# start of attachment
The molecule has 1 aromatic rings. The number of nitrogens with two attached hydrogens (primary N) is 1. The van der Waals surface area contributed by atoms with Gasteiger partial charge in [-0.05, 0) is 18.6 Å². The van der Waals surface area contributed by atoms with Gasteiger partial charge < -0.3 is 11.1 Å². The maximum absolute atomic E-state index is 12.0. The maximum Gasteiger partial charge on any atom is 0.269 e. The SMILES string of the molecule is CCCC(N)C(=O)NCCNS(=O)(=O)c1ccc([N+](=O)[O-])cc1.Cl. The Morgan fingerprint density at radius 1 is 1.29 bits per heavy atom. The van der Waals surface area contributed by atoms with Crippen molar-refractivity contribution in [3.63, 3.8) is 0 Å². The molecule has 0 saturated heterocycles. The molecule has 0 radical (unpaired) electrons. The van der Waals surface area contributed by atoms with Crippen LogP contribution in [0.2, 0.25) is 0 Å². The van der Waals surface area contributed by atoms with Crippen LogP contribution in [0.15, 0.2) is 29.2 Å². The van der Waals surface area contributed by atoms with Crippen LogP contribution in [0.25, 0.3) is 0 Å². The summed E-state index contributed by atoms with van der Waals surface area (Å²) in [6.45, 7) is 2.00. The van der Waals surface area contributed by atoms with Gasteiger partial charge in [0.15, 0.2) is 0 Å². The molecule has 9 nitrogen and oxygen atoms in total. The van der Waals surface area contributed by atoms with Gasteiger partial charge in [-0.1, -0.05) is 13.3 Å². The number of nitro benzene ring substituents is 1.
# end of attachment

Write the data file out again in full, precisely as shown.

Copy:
The molecule has 1 aromatic rings. The number of nitrogens with two attached hydrogens (primary N) is 1. The van der Waals surface area contributed by atoms with Gasteiger partial charge in [-0.05, 0) is 18.6 Å². The van der Waals surface area contributed by atoms with Gasteiger partial charge < -0.3 is 11.1 Å². The maximum absolute atomic E-state index is 12.0. The maximum Gasteiger partial charge on any atom is 0.269 e. The SMILES string of the molecule is CCCC(N)C(=O)NCCNS(=O)(=O)c1ccc([N+](=O)[O-])cc1.Cl. The Morgan fingerprint density at radius 1 is 1.29 bits per heavy atom. The van der Waals surface area contributed by atoms with Crippen molar-refractivity contribution in [3.63, 3.8) is 0 Å². The molecule has 0 saturated heterocycles. The molecule has 0 radical (unpaired) electrons. The van der Waals surface area contributed by atoms with Crippen LogP contribution in [0.2, 0.25) is 0 Å². The van der Waals surface area contributed by atoms with Crippen LogP contribution in [0.15, 0.2) is 29.2 Å². The van der Waals surface area contributed by atoms with Crippen LogP contribution in [0.25, 0.3) is 0 Å². The summed E-state index contributed by atoms with van der Waals surface area (Å²) in [6.45, 7) is 2.00. The van der Waals surface area contributed by atoms with Gasteiger partial charge in [0.15, 0.2) is 0 Å². The molecule has 9 nitrogen and oxygen atoms in total. The van der Waals surface area contributed by atoms with Gasteiger partial charge in [-0.1, -0.05) is 13.3 Å². The number of nitro benzene ring substituents is 1.